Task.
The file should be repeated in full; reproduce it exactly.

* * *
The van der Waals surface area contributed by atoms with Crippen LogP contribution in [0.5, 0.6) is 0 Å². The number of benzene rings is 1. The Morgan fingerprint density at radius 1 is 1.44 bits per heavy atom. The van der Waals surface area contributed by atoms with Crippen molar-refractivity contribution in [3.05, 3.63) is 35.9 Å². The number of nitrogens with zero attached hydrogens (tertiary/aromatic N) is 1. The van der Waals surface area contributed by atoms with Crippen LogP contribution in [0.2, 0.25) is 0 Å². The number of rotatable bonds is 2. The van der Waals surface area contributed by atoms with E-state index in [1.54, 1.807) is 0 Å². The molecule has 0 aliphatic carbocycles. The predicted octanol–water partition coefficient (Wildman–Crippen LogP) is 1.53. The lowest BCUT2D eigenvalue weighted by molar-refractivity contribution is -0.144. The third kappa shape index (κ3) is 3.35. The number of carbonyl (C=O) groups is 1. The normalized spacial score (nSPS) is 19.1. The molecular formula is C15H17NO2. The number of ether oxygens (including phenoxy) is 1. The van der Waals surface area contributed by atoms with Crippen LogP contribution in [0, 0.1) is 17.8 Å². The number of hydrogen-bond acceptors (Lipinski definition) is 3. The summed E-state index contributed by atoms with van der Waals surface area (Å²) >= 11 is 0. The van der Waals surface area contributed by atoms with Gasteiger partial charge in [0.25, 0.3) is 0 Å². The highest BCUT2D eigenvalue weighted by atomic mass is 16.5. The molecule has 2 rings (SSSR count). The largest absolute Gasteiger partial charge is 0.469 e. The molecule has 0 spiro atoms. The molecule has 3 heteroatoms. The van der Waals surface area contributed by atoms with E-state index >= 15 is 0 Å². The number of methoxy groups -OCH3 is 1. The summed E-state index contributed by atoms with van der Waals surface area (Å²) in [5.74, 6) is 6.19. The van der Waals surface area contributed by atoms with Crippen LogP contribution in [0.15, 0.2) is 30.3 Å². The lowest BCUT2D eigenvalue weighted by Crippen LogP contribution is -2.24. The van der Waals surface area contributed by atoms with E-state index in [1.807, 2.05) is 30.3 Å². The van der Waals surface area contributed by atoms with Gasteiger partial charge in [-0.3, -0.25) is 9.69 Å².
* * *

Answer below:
The van der Waals surface area contributed by atoms with Crippen LogP contribution in [0.5, 0.6) is 0 Å². The number of benzene rings is 1. The Morgan fingerprint density at radius 1 is 1.44 bits per heavy atom. The van der Waals surface area contributed by atoms with Crippen molar-refractivity contribution in [3.05, 3.63) is 35.9 Å². The number of nitrogens with zero attached hydrogens (tertiary/aromatic N) is 1. The van der Waals surface area contributed by atoms with Crippen LogP contribution in [0.2, 0.25) is 0 Å². The number of rotatable bonds is 2. The van der Waals surface area contributed by atoms with E-state index in [1.54, 1.807) is 0 Å². The molecule has 0 aliphatic carbocycles. The predicted octanol–water partition coefficient (Wildman–Crippen LogP) is 1.53. The lowest BCUT2D eigenvalue weighted by molar-refractivity contribution is -0.144. The third kappa shape index (κ3) is 3.35. The number of carbonyl (C=O) groups is 1. The normalized spacial score (nSPS) is 19.1. The molecular formula is C15H17NO2. The number of ether oxygens (including phenoxy) is 1. The van der Waals surface area contributed by atoms with Crippen LogP contribution in [0, 0.1) is 17.8 Å². The number of hydrogen-bond acceptors (Lipinski definition) is 3. The summed E-state index contributed by atoms with van der Waals surface area (Å²) >= 11 is 0. The van der Waals surface area contributed by atoms with Gasteiger partial charge in [0.25, 0.3) is 0 Å². The highest BCUT2D eigenvalue weighted by atomic mass is 16.5. The molecule has 2 rings (SSSR count). The largest absolute Gasteiger partial charge is 0.469 e. The molecule has 0 spiro atoms. The molecule has 3 heteroatoms. The van der Waals surface area contributed by atoms with E-state index >= 15 is 0 Å². The number of methoxy groups -OCH3 is 1. The summed E-state index contributed by atoms with van der Waals surface area (Å²) in [5.74, 6) is 6.19. The van der Waals surface area contributed by atoms with Crippen LogP contribution in [0.15, 0.2) is 30.3 Å². The lowest BCUT2D eigenvalue weighted by Crippen LogP contribution is -2.24. The van der Waals surface area contributed by atoms with E-state index in [1.807, 2.05) is 30.3 Å². The van der Waals surface area contributed by atoms with Gasteiger partial charge in [-0.3, -0.25) is 9.69 Å².